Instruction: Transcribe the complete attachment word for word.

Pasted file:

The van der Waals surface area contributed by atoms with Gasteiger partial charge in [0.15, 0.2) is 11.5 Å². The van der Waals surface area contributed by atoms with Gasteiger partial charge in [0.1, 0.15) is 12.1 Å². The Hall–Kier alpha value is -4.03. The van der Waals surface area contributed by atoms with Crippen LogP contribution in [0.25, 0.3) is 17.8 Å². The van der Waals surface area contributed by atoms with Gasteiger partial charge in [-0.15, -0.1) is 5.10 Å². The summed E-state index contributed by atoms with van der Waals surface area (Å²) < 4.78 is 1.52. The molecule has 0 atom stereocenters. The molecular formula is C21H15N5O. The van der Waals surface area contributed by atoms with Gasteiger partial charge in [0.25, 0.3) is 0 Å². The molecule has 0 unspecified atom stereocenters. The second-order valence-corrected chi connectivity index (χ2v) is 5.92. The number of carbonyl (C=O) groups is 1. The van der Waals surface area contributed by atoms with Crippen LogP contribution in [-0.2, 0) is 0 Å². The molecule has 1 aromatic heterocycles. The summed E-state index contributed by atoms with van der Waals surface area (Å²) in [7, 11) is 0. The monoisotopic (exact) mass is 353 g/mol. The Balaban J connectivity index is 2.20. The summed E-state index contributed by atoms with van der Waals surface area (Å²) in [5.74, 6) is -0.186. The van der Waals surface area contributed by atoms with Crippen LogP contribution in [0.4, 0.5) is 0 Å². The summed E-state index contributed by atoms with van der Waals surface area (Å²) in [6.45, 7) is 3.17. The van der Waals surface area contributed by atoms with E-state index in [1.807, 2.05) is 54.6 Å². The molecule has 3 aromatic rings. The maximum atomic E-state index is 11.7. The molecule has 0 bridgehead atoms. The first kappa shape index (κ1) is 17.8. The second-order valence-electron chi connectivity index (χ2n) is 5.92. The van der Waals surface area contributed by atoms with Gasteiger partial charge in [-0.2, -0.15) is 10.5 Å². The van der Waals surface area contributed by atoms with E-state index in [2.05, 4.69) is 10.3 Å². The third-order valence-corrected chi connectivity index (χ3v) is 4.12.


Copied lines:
The van der Waals surface area contributed by atoms with Gasteiger partial charge in [0.15, 0.2) is 11.5 Å². The van der Waals surface area contributed by atoms with Gasteiger partial charge in [0.1, 0.15) is 12.1 Å². The Hall–Kier alpha value is -4.03. The van der Waals surface area contributed by atoms with Crippen LogP contribution in [0.25, 0.3) is 17.8 Å². The van der Waals surface area contributed by atoms with Gasteiger partial charge in [-0.15, -0.1) is 5.10 Å². The summed E-state index contributed by atoms with van der Waals surface area (Å²) < 4.78 is 1.52. The molecule has 0 atom stereocenters. The molecular formula is C21H15N5O. The van der Waals surface area contributed by atoms with Gasteiger partial charge in [0.25, 0.3) is 0 Å². The molecule has 0 unspecified atom stereocenters. The second-order valence-corrected chi connectivity index (χ2v) is 5.92. The number of carbonyl (C=O) groups is 1. The van der Waals surface area contributed by atoms with Crippen LogP contribution in [-0.2, 0) is 0 Å². The molecule has 1 aromatic heterocycles. The summed E-state index contributed by atoms with van der Waals surface area (Å²) in [7, 11) is 0. The monoisotopic (exact) mass is 353 g/mol. The Balaban J connectivity index is 2.20. The summed E-state index contributed by atoms with van der Waals surface area (Å²) in [5.74, 6) is -0.186. The van der Waals surface area contributed by atoms with Crippen LogP contribution in [0.4, 0.5) is 0 Å². The summed E-state index contributed by atoms with van der Waals surface area (Å²) in [6.45, 7) is 3.17. The van der Waals surface area contributed by atoms with E-state index in [1.807, 2.05) is 54.6 Å². The molecule has 3 aromatic rings. The maximum atomic E-state index is 11.7. The molecule has 0 bridgehead atoms. The first kappa shape index (κ1) is 17.8. The second-order valence-electron chi connectivity index (χ2n) is 5.92. The van der Waals surface area contributed by atoms with Gasteiger partial charge in [-0.2, -0.15) is 10.5 Å². The van der Waals surface area contributed by atoms with E-state index in [2.05, 4.69) is 10.3 Å². The third-order valence-corrected chi connectivity index (χ3v) is 4.12.